Christianity, banned by the Tokugawa shogunate, influenced many Meiji intellectuals. Uchimura Kanzō developed "two Js" to unite Bushido and Christian spirit. He believed that his calling was to serve "Japan" and "Jesus". He argued for the nonchurch movement. He challenged the Imperial Rescript on Education and spoke against the Russo-Japanese War.[5] Nitobe Inazō was a Quaker and attempted to unite Japanese culture and Christianity. He introduced Japanese culture abroad and he became secretary-general of the League of Nations. Joseph Hardy Neesima studied theology abroad in the United States. He established Doshisha University at Kyoto and he was engaged in Christian character building.

About the time of Sino- and Russo-Japanese wars, Japan succeeded in capitalization through the industrial revolution as soon as socialism spread against capitalism. However, the social movements were suppressed by the security police law of 1900, and finally in the High Treason Incident of 1910 socialists were pressed by the military and the fascist government  ... Kawakami Hajime wrote articles about poverty in a newspaper. He emphasized personal remodelling to solve poverty at first, however, later he became Marxist and he argued for social remodelling by social compulsion. Kōtoku Shūsui originally attempted to realize socialism through the Diet, however, he became a unionist and he argued for a direct action by a general strike. He was executed as the mastermind of the high treason incident of 1910. Osugi Sakae argued for individual freedom using the principles of anarchism and unionism. He was seen as a threat by the government and was assassinated by military police in the disorder following the 1923 Great Kantō earthquake.

The development of Japanism

The Age of Enlightenment, Christianity and socialism have influenced Japanese thought since the Meiji Restoration. The emphasis on Japanese political culture and national tradition rose as a reaction against westernization. This trend has had an ideological side of legitimizing imperialism and militarism/fascism.[6]

Tokutomi Sohō published a magazine in which he argued for liberal democracy and populism against Japanese westernization. However, he was disillusioned with the bourgeois who should play a political part in ... Kuga Katsunan regarded Japanese political culture and national tradition very highly. He aimed for restoration and enhancement of national emotion; however, he was not a narrow-minded nationalist. He criticized the military and argued for a parliamentary system of government and expansion of suffrage.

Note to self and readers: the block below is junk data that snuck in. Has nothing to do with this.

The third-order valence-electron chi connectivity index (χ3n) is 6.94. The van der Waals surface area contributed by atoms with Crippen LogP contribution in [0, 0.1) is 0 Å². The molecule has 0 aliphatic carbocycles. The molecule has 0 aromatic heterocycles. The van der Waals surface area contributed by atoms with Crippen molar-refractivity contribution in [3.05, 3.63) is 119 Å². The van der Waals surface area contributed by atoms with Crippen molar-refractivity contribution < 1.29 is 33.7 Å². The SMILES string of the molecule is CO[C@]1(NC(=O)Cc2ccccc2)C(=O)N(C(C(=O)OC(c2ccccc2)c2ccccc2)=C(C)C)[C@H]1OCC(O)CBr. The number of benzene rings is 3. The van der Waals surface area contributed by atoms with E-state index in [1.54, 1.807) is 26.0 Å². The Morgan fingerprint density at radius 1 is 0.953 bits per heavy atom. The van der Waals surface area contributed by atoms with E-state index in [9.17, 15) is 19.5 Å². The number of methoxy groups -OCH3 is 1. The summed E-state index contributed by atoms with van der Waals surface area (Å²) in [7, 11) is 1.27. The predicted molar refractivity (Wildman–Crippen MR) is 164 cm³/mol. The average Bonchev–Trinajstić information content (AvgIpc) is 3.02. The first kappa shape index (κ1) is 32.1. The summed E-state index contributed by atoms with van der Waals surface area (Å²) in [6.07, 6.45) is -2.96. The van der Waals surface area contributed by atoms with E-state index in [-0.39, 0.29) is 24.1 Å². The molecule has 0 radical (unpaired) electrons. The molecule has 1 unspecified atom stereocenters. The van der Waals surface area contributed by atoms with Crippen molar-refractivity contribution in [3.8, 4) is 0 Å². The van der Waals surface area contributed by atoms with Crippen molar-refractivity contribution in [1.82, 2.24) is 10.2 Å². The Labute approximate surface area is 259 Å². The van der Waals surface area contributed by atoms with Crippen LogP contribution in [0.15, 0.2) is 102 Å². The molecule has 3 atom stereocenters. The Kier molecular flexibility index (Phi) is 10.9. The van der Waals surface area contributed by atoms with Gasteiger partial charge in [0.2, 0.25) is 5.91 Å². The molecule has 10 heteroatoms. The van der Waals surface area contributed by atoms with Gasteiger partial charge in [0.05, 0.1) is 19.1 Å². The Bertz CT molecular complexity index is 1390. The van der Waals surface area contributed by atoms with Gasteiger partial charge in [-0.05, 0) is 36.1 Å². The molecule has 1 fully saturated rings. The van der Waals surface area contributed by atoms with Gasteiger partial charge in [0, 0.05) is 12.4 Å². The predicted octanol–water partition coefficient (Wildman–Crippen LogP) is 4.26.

After the Meiji Restoration, Japanese government protected Shinto and treated it well not as a special religion but as State Shinto. The government closely related Shinto with the holy emperor, and they used Shinto as a tool for their state governance. State Shinto was clearly distinguished from private sects of Shinto religion. It was a model of ideological state governance to form State Shinto and to promulgate the Imperial Rescript on Education. Meiji statism attempted to restore national sovereignty and pursued imperialism and colonialism through Sino- and Russo-Japanese Wars. However, its militaristic trend developed to ultra-nationalism. Kita Ikki advocated the exclusion of the zaibatsu, senior statesmen and political parties and the establishment of government for direct connection with the emperor and the people.[7]

Yanagita Kunio was at the forefront of study of Japanese folklore. He named general public who are not political leaders and intellectuals as “jomin”. Other folklorists are Minakata Kumagusu, Yanagi Muneyoshi and Orikuchi Shinobu.

In pre-war Japan, German philosophy was eagerly studied and introduced. However, from the late Meiji to Taishō period, Kyoto School attempted to harmonize Western thought with Eastern thought such as Zen Buddhism. Nishida Kitaro established an original thought by fusion of Zen and Western thought. His thought is called as Nishida philosophy. He insisted on pure experience in which there is no opposition between subjectivity and objectivity.[8] His ontology derived from absolute nothingness. Watsuji Tetsuro criticized Western selfish individualism.[9] His ethics says human beings are not isolated existence but related existence. He insisted that individual and social beings should be aware of their own individuality and social membership. He is also well known as his Climate and Culture in which he studied the relationship between natural environment and local lifestyle.

Contemporary Japanese philosophy

After World War II, many academic philosophers have published books on Continental philosophy and American philosophy. Among those Shozo Omori, Wataru Hiromatsu, Yasuo Yuasa, and Takaaki Yoshimoto created original works under the influence of Marxism, phenomenology and analytic philosophy. Shozo Omori created a unique monist epistemology based on his concepts of "representation monism", "double depiction", and "language animism". Wataru Hiromatsu developed his theory of "multi-subjective ontological structure of the world". Yasuo Yuasa advanced a new theory of the body influenced by Merleau-Ponty and the body image found in Chinese medicine. Takaaki Yoshimoto is famous for his "shared illusion theory" and various philosophical essays on Japanese culture. Today, such scholars as Kojin Karatani (literary theory), Hitoshi Nagai (solipsism), Shigeki Noya (analytic philosophy), Masahiro Morioka (philosophy of life), and Motoyoshi Irifuji (analytic philosophy) are considered to be characteristic philosophers in the Japanese academy.[10]